Vanitas vanitatum, omnia vanitas.

       It is the fashion of the day, and it has been the fashion for more than thirty years, for many of the younger citizens to speak with some condescension of the long reign of Octavius Caesar. And he himself, toward the end of his life, thought that all of his work had been for nothing.

       Yet the Empire of Rome that he created has endured the harshness of a Tiberius, the monstrous cruelty of a Caligula, and the ineptness of a Claudius. And now our new Emperor is one whom you tutored as a boy, and to whom you remain close in his new authority; let us be thankful for the fact that he will rule in the light of your wisdom and virtue, and let us pray to the gods that, under Nero, Rome will at last fulfill the dream of Octavius Caesar.

John Williams的Augustus尾声,Philippus of Athens致(我那全书掉线到这里才终于刷了存在感的本命)Seneca的信的最后两段。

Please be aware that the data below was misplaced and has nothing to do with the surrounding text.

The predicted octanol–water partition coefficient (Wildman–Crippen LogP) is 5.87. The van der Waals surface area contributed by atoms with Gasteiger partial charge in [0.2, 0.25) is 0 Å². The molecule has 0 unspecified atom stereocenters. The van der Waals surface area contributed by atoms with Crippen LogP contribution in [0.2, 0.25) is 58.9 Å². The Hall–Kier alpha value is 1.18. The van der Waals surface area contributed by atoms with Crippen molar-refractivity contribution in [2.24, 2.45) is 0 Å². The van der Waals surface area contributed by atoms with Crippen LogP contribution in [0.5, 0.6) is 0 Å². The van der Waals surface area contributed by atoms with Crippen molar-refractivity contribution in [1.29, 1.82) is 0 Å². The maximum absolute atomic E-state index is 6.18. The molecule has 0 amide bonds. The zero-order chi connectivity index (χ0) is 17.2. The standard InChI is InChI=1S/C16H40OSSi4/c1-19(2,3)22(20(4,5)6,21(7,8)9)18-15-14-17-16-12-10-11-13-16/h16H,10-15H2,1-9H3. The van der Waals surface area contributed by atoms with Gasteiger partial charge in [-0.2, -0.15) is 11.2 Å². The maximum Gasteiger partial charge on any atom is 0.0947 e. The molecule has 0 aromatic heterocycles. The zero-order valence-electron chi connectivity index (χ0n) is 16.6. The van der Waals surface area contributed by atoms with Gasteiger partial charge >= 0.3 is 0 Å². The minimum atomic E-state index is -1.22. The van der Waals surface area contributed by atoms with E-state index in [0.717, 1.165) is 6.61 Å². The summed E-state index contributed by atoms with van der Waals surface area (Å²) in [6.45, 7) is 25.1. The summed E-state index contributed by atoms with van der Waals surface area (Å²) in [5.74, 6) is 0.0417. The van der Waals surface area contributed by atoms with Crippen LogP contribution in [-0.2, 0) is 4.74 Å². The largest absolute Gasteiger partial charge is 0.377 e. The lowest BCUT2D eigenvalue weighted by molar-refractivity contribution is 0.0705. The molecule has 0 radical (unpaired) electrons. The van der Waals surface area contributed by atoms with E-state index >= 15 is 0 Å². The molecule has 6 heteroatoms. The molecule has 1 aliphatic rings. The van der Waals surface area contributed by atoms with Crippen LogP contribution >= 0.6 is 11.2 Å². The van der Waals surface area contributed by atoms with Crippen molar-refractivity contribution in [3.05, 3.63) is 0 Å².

怎么形容呢,微妙地觉得又嫌弃又感慨。历史小说这样收尾真是太俗了。一看就知道是已知后事如何的后人写的。当然真实的历史很多时候比这还像是后人写的,但史书里的神嘲讽和作家刻意安插的trigger给人的感观还是完全不同的。就算是看在Seneca的份上,我也不会给这种结局打高分的(。

说起来看历史小说常常会觉得没劲就是因为作者似乎是抱着一种“这可是历史啊”的心态去写的,以至于他们笔下的人物说起话来也都(不)自觉地带着千载悠悠的腔调。可对于每一个历史人物来说,那都只是“现在”而已吧。

可是嫌弃完了还是不得不承认自己多少是被戳中了。虽然对帝国的命运(或者说Julio-Claudian dynasty的气数)不怎么惋惜,但对个人的体验还是会有感触的。偷懒照抄原文地概括一下,我感慨的大约是Augustus, toward the end of his life, thought that all of his work had been for nothing. And despite all Philippus's wishful thinking, Seneca, toward the end of his life, must also have thought that all of his work had been for nothing. 

纽约时报某书评说过John Williams的《斯通纳》、《屠夫十字镇》和Augustus这三本书的narrative arc是很相似的:

a young man's initiation, vicious male rivalries, subtler tensions between men and women, fathers and daughters, and finally a bleak sense of disappointment, even futility.

出处

总之戳中我的大概就是这种futility感吧(。

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